I often re-read Wordsworth’s poems, when I arrive in the mountains, or see a new, inspiring landscape. We can never be sure about the inner life of Nature, the force that through the green fuse drives the flower as Dylan Thomas called it, and what our part in it is. But many of us believe that there is something really there beyond dim, blind, mechanics. And we see that, in a semi-objective, semi-imaginative way, we are not only created by it, but have a mysterious role in creating the world ourselves.
Interested in finding out about my poetry? Go here.
An Amazon bestselling collection, Up in the Air brings together 50 poems that I’ve written over the last 25 years, some published, others new. If you want to read how I came to write poetry in the first place, there’s a post about it here.
I hope you’ll consider buying and reading it. I would be over the moon if you could also write a short review for Amazon (one line will do!). And remember, nothing makes a better Christmas present than some poetry…
Here’s the link, available all over the world as a paperback and Kindle version thanks to the wonders of Amazon:
My new poetry book, Up in the Air, will be out later this month. I am sooo excited!
This book brings together 50 poems I’ve written over the past 25 years. I got into poetry properly in my twenties when studying an MSc in Environmental Management at Stirling University in Scotland.
I love the big outdoors, and it wasn’t long before I began climbing some of the legendary Scottish mountains. Ben Lomond was the first, done in thick snow and cloud after a late night out on the tiles. It was a struggle, but I remember an amazing moment near the summit when the fog lifted and there was half of Loch Lomond on dazzling display. I’d studied Wordsworth before – but it was in the Highlands that I really became inspired by his poetry:
‘Bliss was it in that dawn to be alive But to be young was very heaven!‘
From there, it was a short step to writing my own poems. My first publication was in a regional anthology. It was really a clever piece of vanity publishing – everyone’s family and friends bought copies – but it boosted my confidence as a writer. Next, I had two poems accepted by a much more high profile magazine, Orbis International. One (Old Man) was inspired by a walk on the Old Man of Coniston, a mountain in the English Lake District.
After that, I began to write poems on nature, love, and all the other things that inspired me. Many got accepted in literary magazines, such as Poetry Ireland, The Rialto and The New Welsh Review. I did readings in places such as The Troubadour in Old Compton Street, London (in the cellar where Bob Dylan once performed!)
I always thought one day I would get them published – but along came work and other things. I stopped writing for a while, and when I came back to it I was bursting with ideas for my adventure series, The Secret of the Tirthas. Whilst I continued to write the odd poem, I focused on that for the next decade.
When I finished The Secret of the Tirthas this summer, I realised it was the ideal moment to get the poetry into shape for a collection. So now, after many hours of work, sifting through dozens of poems, whittling down the best, sorting everything into themes, designing a cover (always there in my mind’s eye, with the title decided upon years ago), I am finally there.
It was a revelation choosing the themes, as it showed me how almost unconsciously I kept returning to certain subjects. Birds and flight are a major inspiration, as are paintings, love, and water (particularly ice).
I hope you will consider buying and reading my first poetry collection. And remember, a poetry book makes a fantastic Christmas present for family and friends!
A big pastime for old men in Hong Kong is keeping songbirds. There’s a large garden in Kowloon, where many go to feed birds in return for songs. I wrote this poem about that garden when I visited it in 2001.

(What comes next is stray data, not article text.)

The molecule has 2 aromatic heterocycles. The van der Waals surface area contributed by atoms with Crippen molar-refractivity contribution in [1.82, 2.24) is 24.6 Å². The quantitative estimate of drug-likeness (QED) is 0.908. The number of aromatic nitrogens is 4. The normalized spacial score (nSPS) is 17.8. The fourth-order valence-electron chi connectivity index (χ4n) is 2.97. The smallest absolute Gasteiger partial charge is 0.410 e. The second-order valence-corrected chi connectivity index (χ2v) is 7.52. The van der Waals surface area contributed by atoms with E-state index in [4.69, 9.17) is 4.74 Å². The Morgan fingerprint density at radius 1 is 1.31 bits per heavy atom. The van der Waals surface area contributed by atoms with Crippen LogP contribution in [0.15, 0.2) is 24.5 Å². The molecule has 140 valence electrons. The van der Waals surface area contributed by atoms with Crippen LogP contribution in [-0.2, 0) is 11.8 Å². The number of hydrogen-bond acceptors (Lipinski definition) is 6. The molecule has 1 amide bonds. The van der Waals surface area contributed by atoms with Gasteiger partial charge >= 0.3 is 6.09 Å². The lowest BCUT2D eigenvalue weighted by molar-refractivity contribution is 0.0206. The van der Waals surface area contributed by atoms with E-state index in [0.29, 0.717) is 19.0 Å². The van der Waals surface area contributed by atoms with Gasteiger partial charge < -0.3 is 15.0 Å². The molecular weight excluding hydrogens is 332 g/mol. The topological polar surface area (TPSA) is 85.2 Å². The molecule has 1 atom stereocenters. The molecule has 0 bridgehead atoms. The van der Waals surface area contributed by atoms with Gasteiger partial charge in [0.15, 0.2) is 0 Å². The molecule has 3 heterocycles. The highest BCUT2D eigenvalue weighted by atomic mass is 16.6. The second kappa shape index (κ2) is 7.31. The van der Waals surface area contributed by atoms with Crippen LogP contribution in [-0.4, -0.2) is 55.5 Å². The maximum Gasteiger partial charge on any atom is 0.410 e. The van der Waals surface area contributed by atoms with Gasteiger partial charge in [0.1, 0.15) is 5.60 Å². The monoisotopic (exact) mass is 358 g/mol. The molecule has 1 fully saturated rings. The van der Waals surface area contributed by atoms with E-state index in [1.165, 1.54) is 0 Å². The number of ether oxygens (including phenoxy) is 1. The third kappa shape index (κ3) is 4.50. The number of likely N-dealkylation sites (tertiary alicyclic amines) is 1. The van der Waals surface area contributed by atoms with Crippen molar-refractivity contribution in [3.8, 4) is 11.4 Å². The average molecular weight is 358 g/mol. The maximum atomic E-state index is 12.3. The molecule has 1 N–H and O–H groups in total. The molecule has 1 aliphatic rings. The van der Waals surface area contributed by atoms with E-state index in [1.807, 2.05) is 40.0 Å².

The poem was first published in Poetry File by the Belmont Arts Centre, for teaching in Secondary Schools in Shropshire. I’m posting it today because it’s National Poetry Day.
Isn’t it great we have a day to celebrate poetry!?
Bird Garden, Hong Kong features in my poetry book, Up in the Air:
This incident with an adventurous (or possibly confused) housemartin took place when I was staying in a cottage on holiday in rural France. It was an intriguing place, in the grounds of a very small chateau, whose elderly owner used to stand every morning at one of her parapets with a huge Great Dane beside her. The first night I was terrified someone was breaking in because the electrics tripped out downstairs, making a huge cracking sound. That cottage felt like a different world, and a different time.
in through the blue window
hunched up around
angelic beating wings
circling the rafters
tensing our naked bodies
as we read
and drink coffee in bed –
we curl our morning papers,
prepare to drive the thing out.
this bird is no amateur,
doesn’t panic in a crisis –
no, this bird
is a reader of houses
and sees this one’s ours
so retreats quickly
leaving us with only
of the beat
of his wings
in our hearts.
This was one of several poems I had published in the Belmont Art Centre’s Poetry File programme for teaching in secondary schools in Shropshire. It features in my poetry book Up in the Air, available here:
This poem was written during a time when I did a lot of volunteering for wildlife trusts and other environmental groups. Amongst other things, I learned how to build a drystone wall, coppice woodland, and lay hedges, in some beautiful parts of the country. There was always something magical about being outside, working with a group of like-minded people, whatever the weather.
A man, a man I could have loved starts to shade, to shade the morning mist.
He is beating stakes, stakes into the clay forcing them past stones, stones and steady roots, the things weak within the earth and the things that hate to move.
As I approach he takes his shape assuredly from the frail and wet white air, a seamster weaving hazel whips through the hedge, outwitting the final challenge of scratch and rip.
In defeat the hawthorn rests its useless claws uneasily against itself, uncertain how to act. Then feels the sap rise, rise again in its veins, and knows that it is elect.
Hedgelayer features in my poetry collection Up in the Air, available here: